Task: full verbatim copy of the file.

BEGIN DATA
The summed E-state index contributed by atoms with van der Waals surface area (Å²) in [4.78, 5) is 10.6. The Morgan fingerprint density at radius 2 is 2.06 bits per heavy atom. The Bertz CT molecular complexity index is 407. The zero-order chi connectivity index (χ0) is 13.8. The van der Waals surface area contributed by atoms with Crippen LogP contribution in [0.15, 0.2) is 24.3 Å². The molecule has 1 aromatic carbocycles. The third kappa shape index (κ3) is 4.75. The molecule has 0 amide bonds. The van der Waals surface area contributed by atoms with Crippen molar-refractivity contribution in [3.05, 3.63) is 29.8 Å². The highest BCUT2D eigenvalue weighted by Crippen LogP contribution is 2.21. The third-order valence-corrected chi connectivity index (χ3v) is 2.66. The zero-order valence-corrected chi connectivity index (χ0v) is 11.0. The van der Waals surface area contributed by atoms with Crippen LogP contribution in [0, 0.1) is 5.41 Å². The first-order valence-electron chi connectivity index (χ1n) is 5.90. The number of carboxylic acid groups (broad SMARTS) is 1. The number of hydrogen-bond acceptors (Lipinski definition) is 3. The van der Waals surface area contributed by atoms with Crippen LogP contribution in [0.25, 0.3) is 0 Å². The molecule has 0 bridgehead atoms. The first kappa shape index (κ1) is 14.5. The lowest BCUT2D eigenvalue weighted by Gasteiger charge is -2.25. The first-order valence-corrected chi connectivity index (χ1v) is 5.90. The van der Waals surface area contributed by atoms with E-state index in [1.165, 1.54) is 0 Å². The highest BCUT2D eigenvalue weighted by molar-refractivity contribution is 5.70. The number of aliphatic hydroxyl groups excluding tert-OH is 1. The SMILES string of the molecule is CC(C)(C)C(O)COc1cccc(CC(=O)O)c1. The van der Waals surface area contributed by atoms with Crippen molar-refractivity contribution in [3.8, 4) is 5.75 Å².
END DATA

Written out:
The summed E-state index contributed by atoms with van der Waals surface area (Å²) in [4.78, 5) is 10.6. The Morgan fingerprint density at radius 2 is 2.06 bits per heavy atom. The Bertz CT molecular complexity index is 407. The zero-order chi connectivity index (χ0) is 13.8. The van der Waals surface area contributed by atoms with Crippen LogP contribution in [0.15, 0.2) is 24.3 Å². The molecule has 1 aromatic carbocycles. The third kappa shape index (κ3) is 4.75. The molecule has 0 amide bonds. The van der Waals surface area contributed by atoms with Crippen molar-refractivity contribution in [3.05, 3.63) is 29.8 Å². The highest BCUT2D eigenvalue weighted by Crippen LogP contribution is 2.21. The third-order valence-corrected chi connectivity index (χ3v) is 2.66. The zero-order valence-corrected chi connectivity index (χ0v) is 11.0. The van der Waals surface area contributed by atoms with Crippen LogP contribution in [0, 0.1) is 5.41 Å². The first-order valence-electron chi connectivity index (χ1n) is 5.90. The number of carboxylic acid groups (broad SMARTS) is 1. The number of hydrogen-bond acceptors (Lipinski definition) is 3. The van der Waals surface area contributed by atoms with Crippen LogP contribution in [0.25, 0.3) is 0 Å². The molecule has 0 bridgehead atoms. The first kappa shape index (κ1) is 14.5. The lowest BCUT2D eigenvalue weighted by Gasteiger charge is -2.25. The first-order valence-corrected chi connectivity index (χ1v) is 5.90. The van der Waals surface area contributed by atoms with E-state index in [1.165, 1.54) is 0 Å². The highest BCUT2D eigenvalue weighted by molar-refractivity contribution is 5.70. The number of aliphatic hydroxyl groups excluding tert-OH is 1. The SMILES string of the molecule is CC(C)(C)C(O)COc1cccc(CC(=O)O)c1. The van der Waals surface area contributed by atoms with Crippen molar-refractivity contribution in [3.8, 4) is 5.75 Å².